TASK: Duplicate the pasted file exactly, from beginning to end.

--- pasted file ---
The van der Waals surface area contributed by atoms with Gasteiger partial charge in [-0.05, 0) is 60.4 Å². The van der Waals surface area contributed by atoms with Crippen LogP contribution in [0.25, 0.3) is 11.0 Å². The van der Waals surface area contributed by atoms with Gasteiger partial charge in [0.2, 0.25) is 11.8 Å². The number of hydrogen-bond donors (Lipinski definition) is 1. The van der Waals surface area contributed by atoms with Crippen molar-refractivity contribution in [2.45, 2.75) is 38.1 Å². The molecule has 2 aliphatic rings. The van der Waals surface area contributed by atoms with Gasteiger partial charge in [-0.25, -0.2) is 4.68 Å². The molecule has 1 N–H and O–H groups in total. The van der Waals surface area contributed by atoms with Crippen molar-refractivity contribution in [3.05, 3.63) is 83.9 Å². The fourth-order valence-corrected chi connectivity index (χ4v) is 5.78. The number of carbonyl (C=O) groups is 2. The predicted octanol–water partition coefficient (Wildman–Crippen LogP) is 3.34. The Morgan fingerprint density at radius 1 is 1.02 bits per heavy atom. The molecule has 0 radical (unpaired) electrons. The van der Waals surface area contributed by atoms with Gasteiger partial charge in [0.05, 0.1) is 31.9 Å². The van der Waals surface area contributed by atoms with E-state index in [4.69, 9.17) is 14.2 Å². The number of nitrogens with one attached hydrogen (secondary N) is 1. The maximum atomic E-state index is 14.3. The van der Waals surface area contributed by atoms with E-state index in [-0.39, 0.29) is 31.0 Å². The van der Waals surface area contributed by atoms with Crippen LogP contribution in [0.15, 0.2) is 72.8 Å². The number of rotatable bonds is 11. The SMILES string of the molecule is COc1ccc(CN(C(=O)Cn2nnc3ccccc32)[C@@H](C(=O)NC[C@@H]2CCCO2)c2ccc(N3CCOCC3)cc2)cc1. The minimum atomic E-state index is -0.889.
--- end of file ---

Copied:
The van der Waals surface area contributed by atoms with Gasteiger partial charge in [-0.05, 0) is 60.4 Å². The van der Waals surface area contributed by atoms with Crippen LogP contribution in [0.25, 0.3) is 11.0 Å². The van der Waals surface area contributed by atoms with Gasteiger partial charge in [0.2, 0.25) is 11.8 Å². The number of hydrogen-bond donors (Lipinski definition) is 1. The van der Waals surface area contributed by atoms with Crippen molar-refractivity contribution in [2.45, 2.75) is 38.1 Å². The molecule has 2 aliphatic rings. The van der Waals surface area contributed by atoms with Gasteiger partial charge in [-0.25, -0.2) is 4.68 Å². The molecule has 1 N–H and O–H groups in total. The van der Waals surface area contributed by atoms with Crippen molar-refractivity contribution in [3.05, 3.63) is 83.9 Å². The fourth-order valence-corrected chi connectivity index (χ4v) is 5.78. The number of carbonyl (C=O) groups is 2. The predicted octanol–water partition coefficient (Wildman–Crippen LogP) is 3.34. The Morgan fingerprint density at radius 1 is 1.02 bits per heavy atom. The molecule has 0 radical (unpaired) electrons. The van der Waals surface area contributed by atoms with Gasteiger partial charge in [0.05, 0.1) is 31.9 Å². The van der Waals surface area contributed by atoms with E-state index in [4.69, 9.17) is 14.2 Å². The number of nitrogens with one attached hydrogen (secondary N) is 1. The maximum atomic E-state index is 14.3. The van der Waals surface area contributed by atoms with E-state index in [-0.39, 0.29) is 31.0 Å². The van der Waals surface area contributed by atoms with Crippen LogP contribution in [0.15, 0.2) is 72.8 Å². The number of rotatable bonds is 11. The SMILES string of the molecule is COc1ccc(CN(C(=O)Cn2nnc3ccccc32)[C@@H](C(=O)NC[C@@H]2CCCO2)c2ccc(N3CCOCC3)cc2)cc1. The minimum atomic E-state index is -0.889.